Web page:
technology to improve health care delivery and
prevent the disruption of services during such times
(Gogia et al, 2016).
5.3 Telehealth – Viable Alternative to
In-person Care
The former year has brought the vital nature of virtual
care to the vanguard. Mitigating the spread of the
COVID -19 pandemic has linked isolated patients,
provided care for non-COVID-19 patients, and led to
the accelerated diffusion of telehealth services.
During the COVID-19 pandemic, we have seen the
perceptual cycle of ineffective/absent public
healthcare processes compounded by lack of access
to healthcare services. The provision of health care
services through telehealth technologies has revealed
a reassuring effect in the lives of patients.
The public is increasingly in need to access
personalized advice with ease, which will lead to
better quality of healthcare services and, particularly,
improving the overall patient experience. In this era
of Netflix, Uber, Amazon, Zoom, mobile banking,
and a technology facility that enables a 3-year-old to
log in to online classes, unaided, it will not be proper
for the healthcare sector to tumble behind. An average
consumer finishes nearly all aspects of their life
online; healthcare shall be just as convenient,
reachable, and innocuous as online banking.
Leveraging telehealth may produce a higher level
of access and new ways for patients and providers to
participate in the care system resulting in increased
satisfaction for both patients and providers.
Telemedicine while evolving and changing the
current landscape of healthcare, can in a way take us
back to a time when home visits were a part of normal
practice; however, it is now virtually (Shockley,
2020). Immunocompromised, homebound or patients
who live in remote areas, for example, could receive
uninterrupted access to healthcare services.
Furthermore, other patients who want to save time
and cost by reducing travel may continue to seek
virtual care if it is available.
Progressively, for telehealth to become a more
viable alternative to in-person care, research
recommends that healthcare leaders must be less
reactive and more adaptive in the development and
implementation of telehealth solutions (Shockley,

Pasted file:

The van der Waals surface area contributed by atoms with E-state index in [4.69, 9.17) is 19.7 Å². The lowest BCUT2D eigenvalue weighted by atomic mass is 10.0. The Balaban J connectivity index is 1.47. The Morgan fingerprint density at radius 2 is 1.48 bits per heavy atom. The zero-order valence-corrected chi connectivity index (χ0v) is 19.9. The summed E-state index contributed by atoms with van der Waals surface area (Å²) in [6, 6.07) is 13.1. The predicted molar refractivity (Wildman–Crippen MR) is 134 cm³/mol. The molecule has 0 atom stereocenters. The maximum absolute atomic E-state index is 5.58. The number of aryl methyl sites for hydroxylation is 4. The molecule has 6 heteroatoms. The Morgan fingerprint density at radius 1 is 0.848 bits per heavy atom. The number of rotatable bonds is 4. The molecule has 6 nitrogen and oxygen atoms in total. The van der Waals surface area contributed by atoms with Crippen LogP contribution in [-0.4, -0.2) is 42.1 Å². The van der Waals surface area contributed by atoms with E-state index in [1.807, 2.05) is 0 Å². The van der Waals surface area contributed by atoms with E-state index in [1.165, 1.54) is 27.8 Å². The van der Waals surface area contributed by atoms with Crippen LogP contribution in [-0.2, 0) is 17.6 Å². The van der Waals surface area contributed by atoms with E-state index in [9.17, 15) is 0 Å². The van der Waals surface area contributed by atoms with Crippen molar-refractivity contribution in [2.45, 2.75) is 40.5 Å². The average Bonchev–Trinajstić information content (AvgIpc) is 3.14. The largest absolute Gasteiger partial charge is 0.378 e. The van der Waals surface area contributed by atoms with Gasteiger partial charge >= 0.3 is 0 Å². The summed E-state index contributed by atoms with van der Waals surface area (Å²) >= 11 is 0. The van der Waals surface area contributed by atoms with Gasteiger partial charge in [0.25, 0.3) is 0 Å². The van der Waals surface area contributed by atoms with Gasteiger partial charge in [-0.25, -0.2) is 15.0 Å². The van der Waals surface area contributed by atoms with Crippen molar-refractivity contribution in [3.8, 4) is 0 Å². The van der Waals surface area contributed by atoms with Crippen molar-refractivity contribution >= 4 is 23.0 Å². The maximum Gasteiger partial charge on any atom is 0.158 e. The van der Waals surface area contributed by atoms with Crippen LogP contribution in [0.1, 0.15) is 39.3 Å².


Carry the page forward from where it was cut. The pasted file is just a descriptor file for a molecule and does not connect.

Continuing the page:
2020) in order to face the challenges in this complex
healthcare ecosystem,. Henceforth, the authors offer
a few recommendation, as calls to action, motivated
by of the findings of this review
Firstly, as we look forward, virtual care will
persist to build the needed foundation to provide safe
and effective care with the right clinician, at the right
time, and at the convenience of the patient. Remote
patient care should be provisioned virtually to
improve effectiveness and enhance patient outcomes.
It offers instantaneous communication with the
healthcare provider at the convenience of the patient
(according to his or her time schedule, saving travel
time for those in rural areas). With the rapid
expansion of telemedicine in the light of the COVID-
Telehealth: A Viable Option for Optimizing Health System Performance during COVID-19: Call to Action for Future Pandemics
19 pandemic, ensuring that remote care reaches
diverse, low-income patients and promotes health
equity rather than exacerbating health disparities is
critical. One important aspect to take into deliberation
is that telemedicine may not be accessible to specific
individuals with disabilities and older adults, and
hence affects the treatment delivery via telehealth
technology; the odds of leveraging telemedicine will
be those aged 64 or younger. As mental health
problems are more prevalent in older adults, tele-
mental health services are urgently needed, especially
during the pandemic, for this age category.